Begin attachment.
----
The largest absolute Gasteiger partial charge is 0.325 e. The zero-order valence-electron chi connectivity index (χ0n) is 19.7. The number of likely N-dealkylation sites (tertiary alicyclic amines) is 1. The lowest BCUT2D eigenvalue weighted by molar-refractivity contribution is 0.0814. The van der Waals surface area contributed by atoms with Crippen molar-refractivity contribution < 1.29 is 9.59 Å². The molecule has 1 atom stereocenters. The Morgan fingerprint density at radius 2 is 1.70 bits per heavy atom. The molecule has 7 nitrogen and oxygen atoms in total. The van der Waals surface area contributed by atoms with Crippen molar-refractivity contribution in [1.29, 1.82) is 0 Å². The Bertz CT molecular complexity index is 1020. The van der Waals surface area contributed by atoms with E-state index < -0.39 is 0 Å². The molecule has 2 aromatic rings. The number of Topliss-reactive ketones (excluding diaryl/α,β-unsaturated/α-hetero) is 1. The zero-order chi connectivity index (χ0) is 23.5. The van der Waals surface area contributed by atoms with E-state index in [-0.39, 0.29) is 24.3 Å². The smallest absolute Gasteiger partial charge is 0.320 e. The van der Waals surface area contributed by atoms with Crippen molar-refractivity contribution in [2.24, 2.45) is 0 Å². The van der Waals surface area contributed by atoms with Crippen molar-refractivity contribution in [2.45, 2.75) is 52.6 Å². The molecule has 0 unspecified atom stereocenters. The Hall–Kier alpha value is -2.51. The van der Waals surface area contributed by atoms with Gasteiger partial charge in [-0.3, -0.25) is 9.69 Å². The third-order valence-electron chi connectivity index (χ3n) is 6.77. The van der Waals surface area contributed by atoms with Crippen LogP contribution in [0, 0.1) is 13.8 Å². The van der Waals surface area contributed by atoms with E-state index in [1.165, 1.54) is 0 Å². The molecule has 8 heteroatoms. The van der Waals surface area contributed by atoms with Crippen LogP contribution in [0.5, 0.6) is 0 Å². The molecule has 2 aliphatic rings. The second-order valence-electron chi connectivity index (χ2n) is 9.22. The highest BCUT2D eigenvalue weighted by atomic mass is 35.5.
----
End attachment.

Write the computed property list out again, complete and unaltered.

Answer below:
The largest absolute Gasteiger partial charge is 0.325 e. The zero-order valence-electron chi connectivity index (χ0n) is 19.7. The number of likely N-dealkylation sites (tertiary alicyclic amines) is 1. The lowest BCUT2D eigenvalue weighted by molar-refractivity contribution is 0.0814. The van der Waals surface area contributed by atoms with Crippen molar-refractivity contribution < 1.29 is 9.59 Å². The molecule has 1 atom stereocenters. The Morgan fingerprint density at radius 2 is 1.70 bits per heavy atom. The molecule has 7 nitrogen and oxygen atoms in total. The van der Waals surface area contributed by atoms with Crippen molar-refractivity contribution in [1.29, 1.82) is 0 Å². The Bertz CT molecular complexity index is 1020. The van der Waals surface area contributed by atoms with E-state index < -0.39 is 0 Å². The molecule has 2 aromatic rings. The number of Topliss-reactive ketones (excluding diaryl/α,β-unsaturated/α-hetero) is 1. The zero-order chi connectivity index (χ0) is 23.5. The van der Waals surface area contributed by atoms with E-state index in [-0.39, 0.29) is 24.3 Å². The smallest absolute Gasteiger partial charge is 0.320 e. The van der Waals surface area contributed by atoms with Crippen molar-refractivity contribution in [2.24, 2.45) is 0 Å². The van der Waals surface area contributed by atoms with Crippen molar-refractivity contribution in [2.45, 2.75) is 52.6 Å². The molecule has 0 unspecified atom stereocenters. The Hall–Kier alpha value is -2.51. The van der Waals surface area contributed by atoms with Gasteiger partial charge in [-0.3, -0.25) is 9.69 Å². The third-order valence-electron chi connectivity index (χ3n) is 6.77. The van der Waals surface area contributed by atoms with Crippen LogP contribution in [0, 0.1) is 13.8 Å². The van der Waals surface area contributed by atoms with E-state index in [1.165, 1.54) is 0 Å². The molecule has 8 heteroatoms. The van der Waals surface area contributed by atoms with Crippen LogP contribution in [0.5, 0.6) is 0 Å². The molecule has 2 aliphatic rings. The second-order valence-electron chi connectivity index (χ2n) is 9.22. The highest BCUT2D eigenvalue weighted by atomic mass is 35.5.